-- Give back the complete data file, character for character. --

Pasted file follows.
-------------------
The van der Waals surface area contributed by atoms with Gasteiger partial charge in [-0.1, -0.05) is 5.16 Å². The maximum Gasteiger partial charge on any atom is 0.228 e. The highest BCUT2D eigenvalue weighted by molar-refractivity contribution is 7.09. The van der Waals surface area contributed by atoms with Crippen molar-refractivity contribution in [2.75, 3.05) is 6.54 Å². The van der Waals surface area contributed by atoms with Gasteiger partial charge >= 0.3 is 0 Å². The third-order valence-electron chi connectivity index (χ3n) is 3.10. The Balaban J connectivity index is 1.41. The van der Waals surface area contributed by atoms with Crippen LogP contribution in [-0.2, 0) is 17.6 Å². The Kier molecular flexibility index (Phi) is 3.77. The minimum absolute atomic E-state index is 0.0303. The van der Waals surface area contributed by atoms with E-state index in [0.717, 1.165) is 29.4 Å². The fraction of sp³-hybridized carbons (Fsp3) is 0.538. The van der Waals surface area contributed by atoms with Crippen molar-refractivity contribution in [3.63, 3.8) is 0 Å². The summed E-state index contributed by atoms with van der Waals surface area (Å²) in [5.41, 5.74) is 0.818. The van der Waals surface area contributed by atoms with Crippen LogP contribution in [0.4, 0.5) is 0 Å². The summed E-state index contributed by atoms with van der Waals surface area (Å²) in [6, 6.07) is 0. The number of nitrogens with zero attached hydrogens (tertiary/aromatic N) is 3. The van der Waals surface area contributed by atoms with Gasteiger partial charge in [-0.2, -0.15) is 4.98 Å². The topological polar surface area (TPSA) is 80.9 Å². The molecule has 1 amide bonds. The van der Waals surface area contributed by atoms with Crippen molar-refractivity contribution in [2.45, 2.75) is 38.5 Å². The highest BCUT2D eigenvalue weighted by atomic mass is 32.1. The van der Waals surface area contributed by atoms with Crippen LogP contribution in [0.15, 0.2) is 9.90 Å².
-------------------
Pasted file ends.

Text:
The van der Waals surface area contributed by atoms with Gasteiger partial charge in [-0.1, -0.05) is 5.16 Å². The maximum Gasteiger partial charge on any atom is 0.228 e. The highest BCUT2D eigenvalue weighted by molar-refractivity contribution is 7.09. The van der Waals surface area contributed by atoms with Crippen molar-refractivity contribution in [2.75, 3.05) is 6.54 Å². The van der Waals surface area contributed by atoms with Gasteiger partial charge >= 0.3 is 0 Å². The third-order valence-electron chi connectivity index (χ3n) is 3.10. The Balaban J connectivity index is 1.41. The van der Waals surface area contributed by atoms with Crippen LogP contribution in [-0.2, 0) is 17.6 Å². The Kier molecular flexibility index (Phi) is 3.77. The minimum absolute atomic E-state index is 0.0303. The van der Waals surface area contributed by atoms with E-state index in [0.717, 1.165) is 29.4 Å². The fraction of sp³-hybridized carbons (Fsp3) is 0.538. The van der Waals surface area contributed by atoms with Crippen molar-refractivity contribution in [3.63, 3.8) is 0 Å². The summed E-state index contributed by atoms with van der Waals surface area (Å²) in [5.41, 5.74) is 0.818. The van der Waals surface area contributed by atoms with Crippen LogP contribution in [0.4, 0.5) is 0 Å². The summed E-state index contributed by atoms with van der Waals surface area (Å²) in [6, 6.07) is 0. The number of nitrogens with zero attached hydrogens (tertiary/aromatic N) is 3. The van der Waals surface area contributed by atoms with Gasteiger partial charge in [-0.2, -0.15) is 4.98 Å². The topological polar surface area (TPSA) is 80.9 Å². The molecule has 1 amide bonds. The van der Waals surface area contributed by atoms with Crippen molar-refractivity contribution in [2.45, 2.75) is 38.5 Å². The highest BCUT2D eigenvalue weighted by atomic mass is 32.1. The van der Waals surface area contributed by atoms with Crippen LogP contribution in [0.15, 0.2) is 9.90 Å².